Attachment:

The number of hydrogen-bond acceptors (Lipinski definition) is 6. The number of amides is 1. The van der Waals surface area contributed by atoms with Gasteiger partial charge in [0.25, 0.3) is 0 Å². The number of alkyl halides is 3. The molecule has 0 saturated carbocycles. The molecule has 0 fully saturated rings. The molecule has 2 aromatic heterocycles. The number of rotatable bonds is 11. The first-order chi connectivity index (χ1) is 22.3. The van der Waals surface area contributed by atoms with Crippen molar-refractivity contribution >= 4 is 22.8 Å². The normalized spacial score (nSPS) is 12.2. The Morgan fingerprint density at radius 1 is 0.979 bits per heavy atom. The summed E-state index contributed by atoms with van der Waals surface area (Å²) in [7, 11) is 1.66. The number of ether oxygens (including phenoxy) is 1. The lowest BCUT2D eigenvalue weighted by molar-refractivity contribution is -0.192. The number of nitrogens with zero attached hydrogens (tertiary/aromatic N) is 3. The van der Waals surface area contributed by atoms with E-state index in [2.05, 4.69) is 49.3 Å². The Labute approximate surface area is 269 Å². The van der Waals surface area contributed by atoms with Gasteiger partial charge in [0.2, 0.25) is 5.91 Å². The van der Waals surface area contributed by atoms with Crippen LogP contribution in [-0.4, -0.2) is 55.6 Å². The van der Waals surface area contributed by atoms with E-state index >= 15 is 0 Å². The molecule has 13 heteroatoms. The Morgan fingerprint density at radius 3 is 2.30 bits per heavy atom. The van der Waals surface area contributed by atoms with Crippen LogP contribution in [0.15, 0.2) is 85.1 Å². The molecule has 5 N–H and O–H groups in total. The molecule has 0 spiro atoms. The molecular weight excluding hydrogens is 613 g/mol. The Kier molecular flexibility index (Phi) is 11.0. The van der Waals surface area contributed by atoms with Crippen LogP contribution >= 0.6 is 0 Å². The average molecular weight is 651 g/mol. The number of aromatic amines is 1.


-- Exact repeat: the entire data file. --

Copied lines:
The number of hydrogen-bond acceptors (Lipinski definition) is 6. The number of amides is 1. The van der Waals surface area contributed by atoms with Gasteiger partial charge in [0.25, 0.3) is 0 Å². The number of alkyl halides is 3. The molecule has 0 saturated carbocycles. The molecule has 0 fully saturated rings. The molecule has 2 aromatic heterocycles. The number of rotatable bonds is 11. The first-order chi connectivity index (χ1) is 22.3. The van der Waals surface area contributed by atoms with Crippen molar-refractivity contribution >= 4 is 22.8 Å². The normalized spacial score (nSPS) is 12.2. The Morgan fingerprint density at radius 1 is 0.979 bits per heavy atom. The summed E-state index contributed by atoms with van der Waals surface area (Å²) in [7, 11) is 1.66. The number of ether oxygens (including phenoxy) is 1. The lowest BCUT2D eigenvalue weighted by molar-refractivity contribution is -0.192. The number of nitrogens with zero attached hydrogens (tertiary/aromatic N) is 3. The van der Waals surface area contributed by atoms with E-state index in [2.05, 4.69) is 49.3 Å². The Labute approximate surface area is 269 Å². The van der Waals surface area contributed by atoms with Gasteiger partial charge in [0.2, 0.25) is 5.91 Å². The van der Waals surface area contributed by atoms with Crippen LogP contribution in [-0.4, -0.2) is 55.6 Å². The van der Waals surface area contributed by atoms with E-state index >= 15 is 0 Å². The molecule has 13 heteroatoms. The Morgan fingerprint density at radius 3 is 2.30 bits per heavy atom. The van der Waals surface area contributed by atoms with Crippen LogP contribution in [0.15, 0.2) is 85.1 Å². The molecule has 5 N–H and O–H groups in total. The molecule has 0 spiro atoms. The molecular weight excluding hydrogens is 613 g/mol. The Kier molecular flexibility index (Phi) is 11.0. The van der Waals surface area contributed by atoms with Crippen LogP contribution >= 0.6 is 0 Å². The average molecular weight is 651 g/mol. The number of aromatic amines is 1.